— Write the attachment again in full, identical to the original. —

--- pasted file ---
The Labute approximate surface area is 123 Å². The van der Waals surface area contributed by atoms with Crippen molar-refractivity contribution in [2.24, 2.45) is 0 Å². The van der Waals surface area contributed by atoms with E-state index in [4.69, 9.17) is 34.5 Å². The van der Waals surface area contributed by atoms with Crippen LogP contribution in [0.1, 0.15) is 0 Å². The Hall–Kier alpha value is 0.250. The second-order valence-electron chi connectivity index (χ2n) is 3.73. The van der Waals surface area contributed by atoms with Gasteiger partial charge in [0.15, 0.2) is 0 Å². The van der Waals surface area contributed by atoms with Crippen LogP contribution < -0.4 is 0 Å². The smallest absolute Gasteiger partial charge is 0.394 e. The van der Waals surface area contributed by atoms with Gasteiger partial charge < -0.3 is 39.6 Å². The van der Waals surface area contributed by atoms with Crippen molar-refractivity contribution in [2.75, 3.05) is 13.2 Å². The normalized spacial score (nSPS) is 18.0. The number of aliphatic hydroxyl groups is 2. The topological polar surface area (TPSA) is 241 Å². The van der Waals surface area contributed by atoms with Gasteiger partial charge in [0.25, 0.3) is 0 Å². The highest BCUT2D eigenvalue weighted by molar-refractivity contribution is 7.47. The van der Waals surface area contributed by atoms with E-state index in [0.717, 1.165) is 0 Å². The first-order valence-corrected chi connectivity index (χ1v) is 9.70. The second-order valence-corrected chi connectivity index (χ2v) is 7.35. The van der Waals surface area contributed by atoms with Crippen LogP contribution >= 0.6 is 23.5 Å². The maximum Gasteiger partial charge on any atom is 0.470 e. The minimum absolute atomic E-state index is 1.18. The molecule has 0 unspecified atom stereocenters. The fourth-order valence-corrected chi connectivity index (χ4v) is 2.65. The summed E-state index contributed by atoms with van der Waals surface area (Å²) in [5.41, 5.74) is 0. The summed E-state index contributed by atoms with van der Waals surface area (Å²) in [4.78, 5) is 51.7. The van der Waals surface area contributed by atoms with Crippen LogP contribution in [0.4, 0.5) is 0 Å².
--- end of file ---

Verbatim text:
The Labute approximate surface area is 123 Å². The van der Waals surface area contributed by atoms with Crippen molar-refractivity contribution in [2.24, 2.45) is 0 Å². The van der Waals surface area contributed by atoms with E-state index in [4.69, 9.17) is 34.5 Å². The van der Waals surface area contributed by atoms with Crippen LogP contribution in [0.1, 0.15) is 0 Å². The Hall–Kier alpha value is 0.250. The second-order valence-electron chi connectivity index (χ2n) is 3.73. The van der Waals surface area contributed by atoms with Gasteiger partial charge in [0.15, 0.2) is 0 Å². The van der Waals surface area contributed by atoms with Crippen LogP contribution < -0.4 is 0 Å². The smallest absolute Gasteiger partial charge is 0.394 e. The van der Waals surface area contributed by atoms with Gasteiger partial charge < -0.3 is 39.6 Å². The van der Waals surface area contributed by atoms with Crippen molar-refractivity contribution in [2.75, 3.05) is 13.2 Å². The normalized spacial score (nSPS) is 18.0. The number of aliphatic hydroxyl groups is 2. The topological polar surface area (TPSA) is 241 Å². The van der Waals surface area contributed by atoms with Gasteiger partial charge in [0.25, 0.3) is 0 Å². The highest BCUT2D eigenvalue weighted by molar-refractivity contribution is 7.47. The van der Waals surface area contributed by atoms with E-state index in [0.717, 1.165) is 0 Å². The first-order valence-corrected chi connectivity index (χ1v) is 9.70. The second-order valence-corrected chi connectivity index (χ2v) is 7.35. The van der Waals surface area contributed by atoms with Crippen LogP contribution >= 0.6 is 23.5 Å². The maximum Gasteiger partial charge on any atom is 0.470 e. The minimum absolute atomic E-state index is 1.18. The molecule has 0 unspecified atom stereocenters. The fourth-order valence-corrected chi connectivity index (χ4v) is 2.65. The summed E-state index contributed by atoms with van der Waals surface area (Å²) in [5.41, 5.74) is 0. The summed E-state index contributed by atoms with van der Waals surface area (Å²) in [4.78, 5) is 51.7. The van der Waals surface area contributed by atoms with Crippen LogP contribution in [0.4, 0.5) is 0 Å².